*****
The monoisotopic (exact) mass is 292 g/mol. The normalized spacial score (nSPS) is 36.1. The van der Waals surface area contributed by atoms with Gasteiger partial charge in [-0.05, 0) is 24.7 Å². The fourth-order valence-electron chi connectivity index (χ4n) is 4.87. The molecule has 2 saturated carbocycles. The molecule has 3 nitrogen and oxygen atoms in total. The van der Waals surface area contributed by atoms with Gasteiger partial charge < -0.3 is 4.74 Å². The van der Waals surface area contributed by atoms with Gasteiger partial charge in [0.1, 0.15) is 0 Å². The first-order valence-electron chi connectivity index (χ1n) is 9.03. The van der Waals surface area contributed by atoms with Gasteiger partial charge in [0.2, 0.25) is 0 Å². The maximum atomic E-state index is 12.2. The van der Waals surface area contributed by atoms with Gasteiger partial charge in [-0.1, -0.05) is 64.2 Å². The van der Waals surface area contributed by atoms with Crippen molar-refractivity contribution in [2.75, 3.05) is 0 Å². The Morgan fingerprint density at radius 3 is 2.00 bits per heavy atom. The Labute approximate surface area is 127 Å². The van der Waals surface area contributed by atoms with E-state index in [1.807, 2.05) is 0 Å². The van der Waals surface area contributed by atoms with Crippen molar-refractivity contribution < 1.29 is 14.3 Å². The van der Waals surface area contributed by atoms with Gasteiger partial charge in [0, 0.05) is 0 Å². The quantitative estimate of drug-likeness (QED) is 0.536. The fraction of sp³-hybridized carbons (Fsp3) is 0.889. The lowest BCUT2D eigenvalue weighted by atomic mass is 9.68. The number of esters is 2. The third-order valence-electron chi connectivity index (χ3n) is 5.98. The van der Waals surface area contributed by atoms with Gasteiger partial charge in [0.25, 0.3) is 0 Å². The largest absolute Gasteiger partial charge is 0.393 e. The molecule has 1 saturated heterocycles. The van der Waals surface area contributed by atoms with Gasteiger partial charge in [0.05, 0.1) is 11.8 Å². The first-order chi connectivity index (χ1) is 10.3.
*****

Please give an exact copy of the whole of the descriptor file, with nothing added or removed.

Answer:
The monoisotopic (exact) mass is 292 g/mol. The normalized spacial score (nSPS) is 36.1. The van der Waals surface area contributed by atoms with Gasteiger partial charge in [-0.05, 0) is 24.7 Å². The fourth-order valence-electron chi connectivity index (χ4n) is 4.87. The molecule has 2 saturated carbocycles. The molecule has 3 nitrogen and oxygen atoms in total. The van der Waals surface area contributed by atoms with Gasteiger partial charge < -0.3 is 4.74 Å². The van der Waals surface area contributed by atoms with Gasteiger partial charge in [0.1, 0.15) is 0 Å². The first-order valence-electron chi connectivity index (χ1n) is 9.03. The van der Waals surface area contributed by atoms with Gasteiger partial charge in [0.2, 0.25) is 0 Å². The maximum atomic E-state index is 12.2. The van der Waals surface area contributed by atoms with Gasteiger partial charge in [-0.1, -0.05) is 64.2 Å². The van der Waals surface area contributed by atoms with Crippen molar-refractivity contribution in [2.75, 3.05) is 0 Å². The Morgan fingerprint density at radius 3 is 2.00 bits per heavy atom. The Labute approximate surface area is 127 Å². The van der Waals surface area contributed by atoms with E-state index in [1.807, 2.05) is 0 Å². The van der Waals surface area contributed by atoms with Crippen molar-refractivity contribution < 1.29 is 14.3 Å². The van der Waals surface area contributed by atoms with Gasteiger partial charge in [0, 0.05) is 0 Å². The quantitative estimate of drug-likeness (QED) is 0.536. The fraction of sp³-hybridized carbons (Fsp3) is 0.889. The lowest BCUT2D eigenvalue weighted by atomic mass is 9.68. The number of esters is 2. The third-order valence-electron chi connectivity index (χ3n) is 5.98. The van der Waals surface area contributed by atoms with Gasteiger partial charge in [0.25, 0.3) is 0 Å². The largest absolute Gasteiger partial charge is 0.393 e. The molecule has 1 saturated heterocycles. The van der Waals surface area contributed by atoms with Gasteiger partial charge in [0.05, 0.1) is 11.8 Å². The first-order chi connectivity index (χ1) is 10.3.